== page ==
News Release

Preoperative chest CT improves assessment of postoperative mechanical ventilation

Preop thoracic CT findings improve risk assessment for need of postop mechanical ventilation in patients undergoing major abdominal or pelvic surgery

Peer-Reviewed Publication

American Roentgen Ray Society

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image: Sagittal chest CT images demonstrate measurement of right (A) and left (B) lung length at hilar level from apex to diaphragmatic dome. Right lung length was 20.1 cm for reader 1 and 20.0 cm for reader 2; left lung length was 21.7 cm for reader 1 and 21.3 cm for reader 2. Patient did not require postoperative mechanical ventilation. view more 

Credit: American Roentgen Ray Society (ARRS), American Journal of Roentgenology (AJR)

Leesburg, VA, September 2, 2021According to ARRS’ American Journal of Roentgenology (AJR), preoperative thoracic CT findings can be used to improve risk assessment for the need of postoperative mechanical ventilation in patients undergoing major abdominal or pelvic surgery.

“Many patients undergo thoracic CT before abdominal or pelvic surgery; the CT findings may complement preoperative clinical risk factors,” wrote first author Arzu Canan from the University of Texas Southwestern Medical Center in Dallas.

Canan and colleagues’ single-center retrospective study included patients who underwent preoperative thoracic CT for abdominal or pelvic surgeries requiring general endotracheal tube anesthesia between January 1, 2014 and December 31, 2018. Cases were patients who required postoperative mechanical ventilation, and both control and case patients were matched at a 3:1 ratio based on age, sex, body mass index, chronic obstructive pulmonary disease, smoking status, and surgery type. Two radiologists reviewed the CT scans.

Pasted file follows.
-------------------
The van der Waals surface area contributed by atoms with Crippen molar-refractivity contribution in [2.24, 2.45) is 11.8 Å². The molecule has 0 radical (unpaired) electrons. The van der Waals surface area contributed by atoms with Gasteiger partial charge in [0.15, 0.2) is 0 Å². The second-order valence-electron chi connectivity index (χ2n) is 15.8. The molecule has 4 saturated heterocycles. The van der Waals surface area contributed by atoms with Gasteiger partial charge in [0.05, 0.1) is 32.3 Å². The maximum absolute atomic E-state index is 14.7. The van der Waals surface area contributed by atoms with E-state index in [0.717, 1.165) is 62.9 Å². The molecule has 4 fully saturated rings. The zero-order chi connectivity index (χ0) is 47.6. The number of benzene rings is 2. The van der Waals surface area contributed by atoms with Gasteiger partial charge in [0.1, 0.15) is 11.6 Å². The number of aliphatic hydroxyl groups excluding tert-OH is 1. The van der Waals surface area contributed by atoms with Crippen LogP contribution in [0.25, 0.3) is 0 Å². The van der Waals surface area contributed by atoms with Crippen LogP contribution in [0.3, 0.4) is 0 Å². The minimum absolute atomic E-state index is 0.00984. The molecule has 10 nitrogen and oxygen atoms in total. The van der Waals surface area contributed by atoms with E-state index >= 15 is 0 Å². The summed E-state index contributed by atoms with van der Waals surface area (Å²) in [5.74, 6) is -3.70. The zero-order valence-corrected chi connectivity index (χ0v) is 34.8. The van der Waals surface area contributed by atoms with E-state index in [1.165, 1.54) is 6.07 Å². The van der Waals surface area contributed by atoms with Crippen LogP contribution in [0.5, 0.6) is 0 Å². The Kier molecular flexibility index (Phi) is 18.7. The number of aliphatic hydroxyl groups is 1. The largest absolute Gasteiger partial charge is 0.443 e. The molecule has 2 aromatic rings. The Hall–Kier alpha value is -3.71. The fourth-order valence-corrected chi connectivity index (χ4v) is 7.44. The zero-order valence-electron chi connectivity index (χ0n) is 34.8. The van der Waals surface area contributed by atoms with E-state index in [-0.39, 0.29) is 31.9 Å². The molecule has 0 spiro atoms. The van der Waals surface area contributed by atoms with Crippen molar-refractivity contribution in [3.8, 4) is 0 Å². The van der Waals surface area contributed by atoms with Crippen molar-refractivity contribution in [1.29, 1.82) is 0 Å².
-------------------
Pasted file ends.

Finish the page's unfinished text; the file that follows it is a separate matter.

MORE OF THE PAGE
In a matched case-control study of 165 patients (70 female, 95 male; mean age, 67 years; 42 cases, 123 matched controls) who underwent major abdominal or pelvic surgery, independent predictors (p<.05) of postoperative mechanical ventilation using preoperative thoracic CT included bronchial wall thickening (exhibited odds ratio [OR]=4.8), pericardial effusion (OR=5.3), shorter lung height (OR=0.8 per cm increase), and greater anteroposterior chest diameter (OR=1.2 per cm increase).

“Bronchial wall thickening was the only qualitative parameter involving the lung parenchyma that differed between the case and control groups for both readers, with significantly increased need for postoperative mechanical ventilation in patients with bronchial wall thickening,” the authors of this AJR article added.

An electronic supplement to this AJR article is available here.

Founded in 1900, the American Roentgen Ray Society (ARRS) is the first and oldest radiological society in North America, dedicated to the advancement of medicine through the profession of radiology and its allied sciences. An international forum for progress in medical imaging since the discovery of the x-ray, ARRS maintains its mission of improving health through a community committed to advancing knowledge and skills with an annual scientific meeting, monthly publication of the peer-reviewed American Journal of Roentgenology (AJR), quarterly issues of InPractice magazine, AJR Live Webinars and Podcasts, topical symposia, print and online educational materials, as well as awarding scholarships via The Roentgen Fund®.


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